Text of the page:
HEARTS IN RUIN is published as an eBook by Liquid Silver Books, an experienced eBook publisher. As such, the book is marketed as one of many eBooks that continue to rise in popularity and challenge the 570-year reign of printed tomes.
A quick look at known sales figures for the past couple of years shows an explosion in sales up to about 2011 (a Reuters article reported that electronic books “more than doubled in popularity in 2011″), and a slight slowdown in 2012.
But based on the publishers’ practices, and the clear focus of the Romance Writers of America at the 2012 Annual Conference in California (and what we are all seeing in the office, the lunch room, home, and on outlets like Amazon), it seems clear the pace has picked up again. According to one article (by Tom Corson-Knowles on TCKPublishing.com), reviewing a Pricewaterhouse Coopers report of the Total United States Consumer book market, the 2013 picture should be something like this, in terms of dollars:
eBooks are cheaper than physical books, and particularly in fiction, it’s likely that eBooks have outsold hardcover books (in number of works sold–probably not dollars spent).
The use of eBooks is growing in more than just fiction. School Library Journal’s 4th Annual Survey of eBook Usage in U.S. K-12 Libraries extrapolates an estimated $73 million spent on eBooks in U.S. schools in the 2012-13 school year, and since the prior survey, the percentage of school resource budgets spent on eBooks has nearly doubled, with an expected triple of that budget by 2018.
Yes, there is still something wonderful about a physical book. We clutter my walls with shelves of them (not to mention certain floors, drawers, and other previously open spaces). And for reference books, it’s nice to have a tabletop full of open books, comparing pages, sections and illustrations. But sometimes, the inability to do something simple, like word-search or change the font, makes the eBook format more attractive.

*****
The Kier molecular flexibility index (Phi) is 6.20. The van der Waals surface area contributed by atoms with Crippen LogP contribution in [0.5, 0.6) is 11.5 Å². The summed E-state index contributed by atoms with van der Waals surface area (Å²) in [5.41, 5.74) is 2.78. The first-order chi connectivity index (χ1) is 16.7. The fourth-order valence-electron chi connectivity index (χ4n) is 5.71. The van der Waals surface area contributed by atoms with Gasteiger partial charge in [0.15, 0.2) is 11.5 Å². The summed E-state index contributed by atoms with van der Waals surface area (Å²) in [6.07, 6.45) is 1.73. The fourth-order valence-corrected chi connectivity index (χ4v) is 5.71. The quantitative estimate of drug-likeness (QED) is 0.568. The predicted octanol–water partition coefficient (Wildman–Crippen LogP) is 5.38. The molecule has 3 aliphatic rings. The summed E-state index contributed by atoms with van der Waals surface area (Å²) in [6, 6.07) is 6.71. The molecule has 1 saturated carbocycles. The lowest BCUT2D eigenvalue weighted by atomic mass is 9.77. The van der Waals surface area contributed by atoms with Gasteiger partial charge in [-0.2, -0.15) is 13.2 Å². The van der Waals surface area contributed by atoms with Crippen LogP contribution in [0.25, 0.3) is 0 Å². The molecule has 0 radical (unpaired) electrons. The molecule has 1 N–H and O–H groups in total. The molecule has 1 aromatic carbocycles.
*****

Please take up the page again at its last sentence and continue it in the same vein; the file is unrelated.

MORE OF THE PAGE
Projections vary. There is not a foreseeable future in which physical books don’t exist (at least not in a future in which people still exist to read them), but eBooks will continue their invasion into the mainstream for quite awhile. In the short term, the Pricewaterhouse Coopers projection for the 2016 U.S. Book Market seems reasonable.
The trend will probably continue from there for at least a few more years. More interesting are the changes to the industry these figures imply. eBooks are easier and cheaper to produce and market. Self publishing is consequently easier. Markets have developed, and will continue to develop, to take all of these changes into account, and in the end, the book consumer, and hopefully writers as well, should benefit.